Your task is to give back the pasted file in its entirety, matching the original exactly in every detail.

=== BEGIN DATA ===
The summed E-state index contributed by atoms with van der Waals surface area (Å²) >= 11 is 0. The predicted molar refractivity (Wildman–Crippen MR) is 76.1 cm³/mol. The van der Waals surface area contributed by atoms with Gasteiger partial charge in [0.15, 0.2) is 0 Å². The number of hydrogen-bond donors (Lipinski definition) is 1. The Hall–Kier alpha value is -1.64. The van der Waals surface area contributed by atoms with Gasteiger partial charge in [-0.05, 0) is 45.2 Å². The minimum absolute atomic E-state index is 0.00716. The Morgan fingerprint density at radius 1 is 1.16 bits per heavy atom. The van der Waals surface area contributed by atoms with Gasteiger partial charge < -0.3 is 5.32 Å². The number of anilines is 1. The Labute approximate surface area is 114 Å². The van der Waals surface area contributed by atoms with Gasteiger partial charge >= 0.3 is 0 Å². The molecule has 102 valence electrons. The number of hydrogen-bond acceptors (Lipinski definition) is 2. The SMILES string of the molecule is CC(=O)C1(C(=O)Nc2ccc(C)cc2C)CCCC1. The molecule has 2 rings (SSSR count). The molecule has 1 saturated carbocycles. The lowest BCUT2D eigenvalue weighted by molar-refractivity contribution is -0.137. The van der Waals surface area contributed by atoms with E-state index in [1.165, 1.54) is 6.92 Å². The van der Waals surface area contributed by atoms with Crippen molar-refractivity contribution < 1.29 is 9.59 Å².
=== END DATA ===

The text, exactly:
The summed E-state index contributed by atoms with van der Waals surface area (Å²) >= 11 is 0. The predicted molar refractivity (Wildman–Crippen MR) is 76.1 cm³/mol. The van der Waals surface area contributed by atoms with Gasteiger partial charge in [0.15, 0.2) is 0 Å². The number of hydrogen-bond donors (Lipinski definition) is 1. The Hall–Kier alpha value is -1.64. The van der Waals surface area contributed by atoms with Gasteiger partial charge in [-0.05, 0) is 45.2 Å². The minimum absolute atomic E-state index is 0.00716. The Morgan fingerprint density at radius 1 is 1.16 bits per heavy atom. The van der Waals surface area contributed by atoms with Gasteiger partial charge < -0.3 is 5.32 Å². The number of anilines is 1. The Labute approximate surface area is 114 Å². The van der Waals surface area contributed by atoms with Gasteiger partial charge >= 0.3 is 0 Å². The molecule has 102 valence electrons. The number of hydrogen-bond acceptors (Lipinski definition) is 2. The SMILES string of the molecule is CC(=O)C1(C(=O)Nc2ccc(C)cc2C)CCCC1. The molecule has 2 rings (SSSR count). The molecule has 1 saturated carbocycles. The lowest BCUT2D eigenvalue weighted by molar-refractivity contribution is -0.137. The van der Waals surface area contributed by atoms with E-state index in [1.165, 1.54) is 6.92 Å². The van der Waals surface area contributed by atoms with Crippen molar-refractivity contribution < 1.29 is 9.59 Å².